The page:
Liberal arts courses are in general areas of study in philosophy, mathematics, literature, art history, economics, languages, etc and not in applied or specialized fields.
The myth of the “not so useful” liberal arts degree is just that: a myth. More jobs are available to liberal arts majors than to pre-professional majors.
A wide variety of careers are available to students who complete a Liberal Studies major. LIS graduates find entry into careers in business, government, and social service agencies like adult and family services, criminal justice, and health and welfare. Some Liberal Studies majors combine this study with teacher training programs at either the undergraduate or graduate level to become K-12 educators; others find this interdisciplinary major appropriate for graduate studies in law.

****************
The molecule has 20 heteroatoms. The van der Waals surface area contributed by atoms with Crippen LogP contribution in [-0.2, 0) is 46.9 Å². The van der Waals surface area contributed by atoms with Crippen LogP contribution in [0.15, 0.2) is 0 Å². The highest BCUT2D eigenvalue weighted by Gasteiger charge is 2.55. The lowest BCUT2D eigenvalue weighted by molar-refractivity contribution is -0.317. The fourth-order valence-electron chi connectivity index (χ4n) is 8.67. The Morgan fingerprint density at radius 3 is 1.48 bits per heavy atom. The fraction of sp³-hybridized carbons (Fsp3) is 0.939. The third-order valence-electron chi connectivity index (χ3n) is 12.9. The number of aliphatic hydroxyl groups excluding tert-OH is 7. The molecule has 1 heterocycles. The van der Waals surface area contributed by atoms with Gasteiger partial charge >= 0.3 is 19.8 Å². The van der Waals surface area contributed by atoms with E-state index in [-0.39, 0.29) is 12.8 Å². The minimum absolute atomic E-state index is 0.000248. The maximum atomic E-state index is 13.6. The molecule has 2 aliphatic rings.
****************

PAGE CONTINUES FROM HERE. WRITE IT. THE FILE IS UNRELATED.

It is true that a liberal arts education would not upskill you for a specific career. But that is where its value lies. Jobs will not be limited by just the graduate certificate you receive. You will have a wide variety of options.
You can even change your career path if you do not find your initial choice to be good enough.
Many workplaces understand the employability skills of an employee who has a liberal arts education, as such education gives you the skill of lifetime learning. It goes beyond labs and equations, it teaches you how to function in life — both personally and professionally. There is an increasing demand for Liberal Arts courses.
The tough eligibility criteria and the high cut-off marks to get admission to the top liberal arts colleges across the world are proof enough.